The legislation, introduced in January by Councilman-at-Large Bill Greenlee, passed 11-6 on March 14.
Council approved the bill in a 9-8 vote last session but Mayor Michael Nutter vetoed it. Twelve votes are needed to override a veto.
The legislation would mandate that companies with 12 or more employees give staffers one hour of paid sick leave for every 40 hours worked, up to 56 earned hours a year. Employees at companies with five-11 staffers could earn up to 32 hours of paid sick leave, and companies with fewer than five employees would be exempt.
The bill would allow employees to take time off to care for a same-sex partner. Advocates say it could also be important for people with HIV/AIDS or for transgender people undergoing surgeries.
The Coalition for Healthy Families and Workplaces, which has mobilized in support of the bill, said the Institute for Women’s Policy Research estimates that the bill could save approximately $10.3 million annually in healthcare costs and could save Philadelphia employers more than a half-million dollars per year.
San Francisco adopted such a measure in 2007, and Portland, Ore., followed suit this month.
The local measure was backed by Councilmembers Greenlee, Darrell Clarke, Cindy Bass, Jannie Blackwell, W. Wilson Goode Jr., Bobby Henon, Kenyatta Johnson, Curtis Jones, Maria Quinones-Sanchez, Blondell Reynolds Brown and Marian Tasco.
Opponents included Councilmembers Mark Squilla, whose district encompasses the Gayborhood; Brian O’Neill, Bill Green, Dennis O’Brien, James Kenney and David Oh.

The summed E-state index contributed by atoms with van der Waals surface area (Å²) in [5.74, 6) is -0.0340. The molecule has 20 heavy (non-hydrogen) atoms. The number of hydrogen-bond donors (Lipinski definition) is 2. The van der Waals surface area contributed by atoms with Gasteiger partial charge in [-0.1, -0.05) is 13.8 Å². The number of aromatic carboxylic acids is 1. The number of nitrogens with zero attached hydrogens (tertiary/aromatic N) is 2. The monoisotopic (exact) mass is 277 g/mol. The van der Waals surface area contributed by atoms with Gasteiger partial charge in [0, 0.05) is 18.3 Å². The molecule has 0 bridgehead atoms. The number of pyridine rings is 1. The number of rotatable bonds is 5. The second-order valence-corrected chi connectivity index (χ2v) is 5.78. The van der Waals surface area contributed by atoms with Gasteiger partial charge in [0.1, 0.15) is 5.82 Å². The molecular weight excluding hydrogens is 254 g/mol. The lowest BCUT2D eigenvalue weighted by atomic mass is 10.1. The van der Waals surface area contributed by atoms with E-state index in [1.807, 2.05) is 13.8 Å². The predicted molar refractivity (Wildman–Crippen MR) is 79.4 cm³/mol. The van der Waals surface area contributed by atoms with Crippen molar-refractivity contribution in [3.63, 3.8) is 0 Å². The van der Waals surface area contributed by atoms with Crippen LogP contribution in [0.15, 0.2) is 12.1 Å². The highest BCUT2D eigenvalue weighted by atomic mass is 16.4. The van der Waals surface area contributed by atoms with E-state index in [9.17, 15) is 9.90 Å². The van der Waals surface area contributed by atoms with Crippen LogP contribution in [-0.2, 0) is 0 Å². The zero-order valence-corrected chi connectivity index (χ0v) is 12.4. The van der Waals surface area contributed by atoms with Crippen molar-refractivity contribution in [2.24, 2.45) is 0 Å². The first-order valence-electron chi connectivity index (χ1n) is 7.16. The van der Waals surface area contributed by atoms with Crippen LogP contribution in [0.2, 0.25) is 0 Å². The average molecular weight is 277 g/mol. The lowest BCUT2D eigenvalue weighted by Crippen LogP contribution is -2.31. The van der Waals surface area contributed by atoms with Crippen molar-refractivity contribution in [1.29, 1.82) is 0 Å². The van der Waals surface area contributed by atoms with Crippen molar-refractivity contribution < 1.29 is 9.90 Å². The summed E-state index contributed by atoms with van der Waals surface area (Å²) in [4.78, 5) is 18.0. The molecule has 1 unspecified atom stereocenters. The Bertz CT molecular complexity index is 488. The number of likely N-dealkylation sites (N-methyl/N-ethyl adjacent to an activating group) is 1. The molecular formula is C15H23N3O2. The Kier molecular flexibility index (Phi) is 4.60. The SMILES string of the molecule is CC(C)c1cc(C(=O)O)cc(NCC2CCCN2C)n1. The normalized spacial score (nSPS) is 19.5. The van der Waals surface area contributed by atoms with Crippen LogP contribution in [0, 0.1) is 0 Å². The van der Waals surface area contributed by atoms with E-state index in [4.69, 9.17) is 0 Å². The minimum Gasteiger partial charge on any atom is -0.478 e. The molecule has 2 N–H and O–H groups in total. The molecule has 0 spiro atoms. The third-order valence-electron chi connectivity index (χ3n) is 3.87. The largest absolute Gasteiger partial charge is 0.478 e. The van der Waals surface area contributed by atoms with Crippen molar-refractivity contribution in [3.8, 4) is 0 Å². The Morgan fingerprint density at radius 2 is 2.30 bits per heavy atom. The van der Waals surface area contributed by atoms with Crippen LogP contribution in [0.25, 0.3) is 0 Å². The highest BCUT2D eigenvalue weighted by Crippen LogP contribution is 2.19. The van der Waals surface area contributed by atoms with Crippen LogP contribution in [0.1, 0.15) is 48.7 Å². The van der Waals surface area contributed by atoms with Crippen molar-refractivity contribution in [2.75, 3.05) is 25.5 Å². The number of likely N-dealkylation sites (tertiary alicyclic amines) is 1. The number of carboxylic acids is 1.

Squilla did not respond to a call for comment by presstime.
Nutter has until April 4 to veto the measure. Out attorney and bill supporter Sherrie Cohen urged the community to press the mayor.
“By including LGBT families on the same basis as all other families, this bill helps move us toward full equality for LGBT families,” Cohen said.
LGBT bookstore Giovanni’s Room has three paid employees, and owner Ed Hermance provides paid sick leave.
“It would be awful to make people choose to get rent money or stay at home sick,” he said. “That really forces them to come to work and we’ve got all these sick people around. I feel like it is a way of respecting people’s needs. As an employer, it clearly helps with morale.”
Greenlee said he does expect a challenge in garnering the 12 necessary votes to invalidate a potential mayoral veto but that he would work toward that aim.
“The administration has been pretty adamant that they are opposed,” he said. “I don’t think they have looked at the full impact of this bill. I just wish they would look at the health aspects of the bill. We knew this would not be easy. There was pushback from various entities on this bill. We had our challenges from day one. We have been trying and certainly given in on a lot of issues and compromised on a lot of things for this bill.”